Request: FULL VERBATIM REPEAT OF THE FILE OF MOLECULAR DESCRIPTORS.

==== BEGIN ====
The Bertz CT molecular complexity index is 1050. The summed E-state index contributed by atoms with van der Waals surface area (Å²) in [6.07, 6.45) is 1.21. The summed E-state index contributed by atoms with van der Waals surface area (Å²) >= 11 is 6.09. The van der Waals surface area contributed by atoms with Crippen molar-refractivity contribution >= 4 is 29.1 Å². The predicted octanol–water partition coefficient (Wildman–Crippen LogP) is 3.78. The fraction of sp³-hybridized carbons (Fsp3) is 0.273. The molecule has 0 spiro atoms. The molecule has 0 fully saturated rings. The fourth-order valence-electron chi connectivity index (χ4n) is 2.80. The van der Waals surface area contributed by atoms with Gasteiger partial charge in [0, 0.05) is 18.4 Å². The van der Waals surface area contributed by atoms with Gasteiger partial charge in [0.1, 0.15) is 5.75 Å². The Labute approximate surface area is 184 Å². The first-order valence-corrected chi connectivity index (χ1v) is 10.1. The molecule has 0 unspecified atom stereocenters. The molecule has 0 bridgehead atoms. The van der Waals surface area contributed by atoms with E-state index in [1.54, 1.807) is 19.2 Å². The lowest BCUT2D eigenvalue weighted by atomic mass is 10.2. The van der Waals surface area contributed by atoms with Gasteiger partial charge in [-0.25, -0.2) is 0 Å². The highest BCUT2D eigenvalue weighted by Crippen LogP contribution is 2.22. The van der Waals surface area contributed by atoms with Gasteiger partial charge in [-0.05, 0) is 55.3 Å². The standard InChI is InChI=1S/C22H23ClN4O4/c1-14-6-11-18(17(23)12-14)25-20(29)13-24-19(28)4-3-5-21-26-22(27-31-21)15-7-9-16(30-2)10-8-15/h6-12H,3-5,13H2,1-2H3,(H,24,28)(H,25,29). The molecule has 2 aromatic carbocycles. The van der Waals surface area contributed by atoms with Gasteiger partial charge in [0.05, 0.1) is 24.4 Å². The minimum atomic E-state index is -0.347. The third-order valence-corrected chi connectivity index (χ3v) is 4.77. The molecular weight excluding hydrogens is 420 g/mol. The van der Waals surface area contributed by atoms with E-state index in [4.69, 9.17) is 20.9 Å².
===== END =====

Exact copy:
The Bertz CT molecular complexity index is 1050. The summed E-state index contributed by atoms with van der Waals surface area (Å²) in [6.07, 6.45) is 1.21. The summed E-state index contributed by atoms with van der Waals surface area (Å²) >= 11 is 6.09. The van der Waals surface area contributed by atoms with Crippen molar-refractivity contribution >= 4 is 29.1 Å². The predicted octanol–water partition coefficient (Wildman–Crippen LogP) is 3.78. The fraction of sp³-hybridized carbons (Fsp3) is 0.273. The molecule has 0 spiro atoms. The molecule has 0 fully saturated rings. The fourth-order valence-electron chi connectivity index (χ4n) is 2.80. The van der Waals surface area contributed by atoms with Gasteiger partial charge in [0, 0.05) is 18.4 Å². The van der Waals surface area contributed by atoms with Gasteiger partial charge in [0.1, 0.15) is 5.75 Å². The Labute approximate surface area is 184 Å². The first-order valence-corrected chi connectivity index (χ1v) is 10.1. The molecule has 0 unspecified atom stereocenters. The molecule has 0 bridgehead atoms. The van der Waals surface area contributed by atoms with E-state index in [1.54, 1.807) is 19.2 Å². The lowest BCUT2D eigenvalue weighted by atomic mass is 10.2. The van der Waals surface area contributed by atoms with Gasteiger partial charge in [-0.25, -0.2) is 0 Å². The highest BCUT2D eigenvalue weighted by Crippen LogP contribution is 2.22. The van der Waals surface area contributed by atoms with Gasteiger partial charge in [-0.05, 0) is 55.3 Å². The standard InChI is InChI=1S/C22H23ClN4O4/c1-14-6-11-18(17(23)12-14)25-20(29)13-24-19(28)4-3-5-21-26-22(27-31-21)15-7-9-16(30-2)10-8-15/h6-12H,3-5,13H2,1-2H3,(H,24,28)(H,25,29). The molecule has 2 aromatic carbocycles. The van der Waals surface area contributed by atoms with Gasteiger partial charge in [0.05, 0.1) is 24.4 Å². The minimum atomic E-state index is -0.347. The third-order valence-corrected chi connectivity index (χ3v) is 4.77. The molecular weight excluding hydrogens is 420 g/mol. The van der Waals surface area contributed by atoms with E-state index in [4.69, 9.17) is 20.9 Å².